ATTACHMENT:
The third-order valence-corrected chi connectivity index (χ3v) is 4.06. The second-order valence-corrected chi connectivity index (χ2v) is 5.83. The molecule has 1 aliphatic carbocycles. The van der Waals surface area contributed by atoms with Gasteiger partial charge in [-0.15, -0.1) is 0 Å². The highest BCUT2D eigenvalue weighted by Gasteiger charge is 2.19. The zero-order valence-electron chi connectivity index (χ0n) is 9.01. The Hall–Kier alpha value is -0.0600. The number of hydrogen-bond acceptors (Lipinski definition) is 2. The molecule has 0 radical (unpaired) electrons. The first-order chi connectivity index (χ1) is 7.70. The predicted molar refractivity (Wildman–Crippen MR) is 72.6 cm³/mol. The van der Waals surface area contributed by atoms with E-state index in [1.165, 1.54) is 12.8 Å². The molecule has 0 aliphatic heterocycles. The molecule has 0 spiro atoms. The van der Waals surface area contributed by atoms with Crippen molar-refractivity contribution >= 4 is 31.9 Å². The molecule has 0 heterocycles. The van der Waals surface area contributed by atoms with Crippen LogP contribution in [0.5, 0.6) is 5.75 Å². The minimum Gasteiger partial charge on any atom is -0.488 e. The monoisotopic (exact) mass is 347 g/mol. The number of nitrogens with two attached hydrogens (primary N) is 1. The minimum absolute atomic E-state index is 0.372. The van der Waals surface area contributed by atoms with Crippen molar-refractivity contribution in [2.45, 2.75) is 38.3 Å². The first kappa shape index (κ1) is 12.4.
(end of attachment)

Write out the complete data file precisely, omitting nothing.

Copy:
The third-order valence-corrected chi connectivity index (χ3v) is 4.06. The second-order valence-corrected chi connectivity index (χ2v) is 5.83. The molecule has 1 aliphatic carbocycles. The van der Waals surface area contributed by atoms with Gasteiger partial charge in [-0.15, -0.1) is 0 Å². The highest BCUT2D eigenvalue weighted by Gasteiger charge is 2.19. The zero-order valence-electron chi connectivity index (χ0n) is 9.01. The Hall–Kier alpha value is -0.0600. The number of hydrogen-bond acceptors (Lipinski definition) is 2. The molecule has 0 radical (unpaired) electrons. The first-order chi connectivity index (χ1) is 7.70. The predicted molar refractivity (Wildman–Crippen MR) is 72.6 cm³/mol. The van der Waals surface area contributed by atoms with E-state index in [1.165, 1.54) is 12.8 Å². The molecule has 0 aliphatic heterocycles. The molecule has 0 spiro atoms. The van der Waals surface area contributed by atoms with Crippen molar-refractivity contribution >= 4 is 31.9 Å². The molecule has 0 heterocycles. The van der Waals surface area contributed by atoms with Crippen LogP contribution in [0.5, 0.6) is 5.75 Å². The minimum Gasteiger partial charge on any atom is -0.488 e. The monoisotopic (exact) mass is 347 g/mol. The number of nitrogens with two attached hydrogens (primary N) is 1. The minimum absolute atomic E-state index is 0.372. The van der Waals surface area contributed by atoms with Crippen molar-refractivity contribution in [2.45, 2.75) is 38.3 Å². The first kappa shape index (κ1) is 12.4.